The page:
|Photo Credit: Amazon.com The Cuddle Book|
You may have heard of the bad news of “brain drain” during the three summer months that your children have for vacation from Parents magazine. As a former classroom teacher, literacy tutor and library-trained storyteller for children I can tell you that you do not need to panic.
Disclosure: I have not received compensation of any kind to promote a company, brand, product or blog.
Like my Anthropology Professor said, “You have all the right ingredients to be a teacher.” Most likely your children are learning from you already.
How? They observe how you take care of your responsibilities, groom, eat, keep fit, recreate and make decisions.
If you would like to be more deliberate in the lessons you impart here are 3 Easy Ways to Lead children or adults:
1. Inspire a Vision & Recruit
2. Clarify the Steps
3. Celebrate Milestones
These leadership concepts are adapted from Leadership Challenge by Kouzes. It has proven useful to me during and after business school, at the office and when “edutaining” children.
|Photo Credit: Amazon.com Career Ideas for Kids Who Like Art|
You may have heard the self-help idea of visualizing your destination and working backwards to take action daily to reach that goal. Similarly, you can create a summer objective and co-opt your children to join the “cause”.
I’ve observed that children are surprisingly altruistic. Parents magazine confirms this also in the July issue.
Some kids will go out of their way to soothe a crying peer. Likewise, you can create a vision of summer as making a positive impact on your neighborhood.
How can learning to prevent summer brain drain benefit others? By applying what your children learn in volunteer projects that benefit your local community, church or nonprofit organization.
|Photo Credit: SmartyGirlHome Renee Marchol Bouncy Ball Prize|
Be the first reader to contact me with your summer project based on this article and receive a mega-sized bouncy ball valued at $5.
Of course, this will need to be something within your budget, fits your work schedule and is dear to your own heart. Will the vision to be to attract wildlife native to your neighborhood such as butterflies and birds to your backyard? Will it be to model how to use wisdom to make friends and care about your neighbor? Will your vision be to observe the science of plants growing in your local state parks?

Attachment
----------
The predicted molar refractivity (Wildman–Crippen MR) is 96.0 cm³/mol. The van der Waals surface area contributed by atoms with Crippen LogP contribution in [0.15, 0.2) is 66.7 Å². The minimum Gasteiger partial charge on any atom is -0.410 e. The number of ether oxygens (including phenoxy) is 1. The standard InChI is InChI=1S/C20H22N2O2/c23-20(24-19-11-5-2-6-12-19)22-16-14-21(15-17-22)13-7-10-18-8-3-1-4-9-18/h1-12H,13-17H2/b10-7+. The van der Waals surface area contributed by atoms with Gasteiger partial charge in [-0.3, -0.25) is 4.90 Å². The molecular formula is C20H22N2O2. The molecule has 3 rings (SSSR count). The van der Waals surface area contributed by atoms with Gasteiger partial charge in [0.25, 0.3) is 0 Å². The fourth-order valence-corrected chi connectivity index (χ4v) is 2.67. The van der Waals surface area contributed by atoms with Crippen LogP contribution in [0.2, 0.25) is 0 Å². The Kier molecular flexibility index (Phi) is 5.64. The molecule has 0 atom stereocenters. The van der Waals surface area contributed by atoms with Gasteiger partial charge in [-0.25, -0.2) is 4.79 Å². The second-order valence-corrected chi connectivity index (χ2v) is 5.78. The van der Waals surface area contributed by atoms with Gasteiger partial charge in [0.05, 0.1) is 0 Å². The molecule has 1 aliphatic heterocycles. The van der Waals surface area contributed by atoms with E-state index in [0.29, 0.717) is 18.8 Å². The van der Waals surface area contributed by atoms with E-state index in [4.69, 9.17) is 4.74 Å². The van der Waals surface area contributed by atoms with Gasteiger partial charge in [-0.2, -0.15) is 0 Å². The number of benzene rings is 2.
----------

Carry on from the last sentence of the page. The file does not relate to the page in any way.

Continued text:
A vision is different from a mission statement. I recommend that you ditch the rigid idea of a summer mission statement because it is likely to be stifling to kids. A mission statement, as defined by business school must include S.M.A.R.T. It is a written goal that is simple, measurable, attainable, realistic and timely. I don’t think that fun learning can thrive in such rigid confines.
Instead, expect your child to engage with you and participate with ideas of his/her own. Encourage what ifs.
My husband is a children’s toy marketer and I am a former pro bono consultant for an educational children’s book publisher so our apartment often has juvenile library books and chidren’s educational toys for our research.
Here are 7 books that I enjoyed last month:
1. Mexican Folk Tales by Juliet Piggott. If your family has recently moved to Los Angeles, your child might be delighted to learn about non-European fairy tales. He or she is likely to hear the Spanish language spoken and might want to learn more about the heritage of his or her bilingual peers.
2. Career Ideas for Kids Who Like Art by Diane Lindsey Reeves. If your child is a fan of math and science, you can introduce him or her to more abstract thinking.
Your child will be more emotionally resilient as an adult if he or she can imagine. Professor John Boe, my children’s literature professor researched the healing effects of storytelling for traumatized children. He volunteered at a psychiatric children’s hospital for young victims of violent crime.
Art can restore wellness. Art can also encourage compassion and understanding in children who may be too literal.
3.The Cuddle Book by Guido Van Genechten. For crabs cuddling can be tricky but your cuddlebug will enjoy imagining how “kid” animals hug their parents.
|Photo Credit: Amazon.com How a Book is Made|
4. How a Book is Made by Aliki. Your child is likely to enjoy the drawings of cats as proofreaders.
5. Your Child at Play: Three to Five Years by Marilyn Segal, Ph.D. This is a nonfiction book meant for parents not as a read-aloud to children.
6. Mrs. Fields Best Ever Cookie Book. If your child has an aptitude for business, such as running a lemonade stand and closing sales he or she might be interested in this book for two reasons.
She can study why Mrs. Fields’ business suffered bankruptcy and how her recipes can be updated for the 2012 diet. For instance, what recipes can be revamped and made organic, vegan, diabetic and gluten-free.
|Photo Credit: Amazon.comToys! Amazing Stories Behind Some Great Inventions|
7. Toys! Amazing Stories Behind Some Great Inventions by Don Wulffson. Did you know that the bouncy ball helped name the Super Bowl? Fun facts and great stories of persistent inventors.
Imagine how you and your child can apply such learning to improve your community.
- What if you and your child were to adapt Mrs. Fields’s recipes for a vegan bake sale?
- What if you made finger puppets together so that your child could do a storytelling performance with her slumber party guests?
- What if your son were to learn one Mexican folktale that he and his friends could write into a play?
Such experiences create lasting learning.
Happy Summer with Your Kids!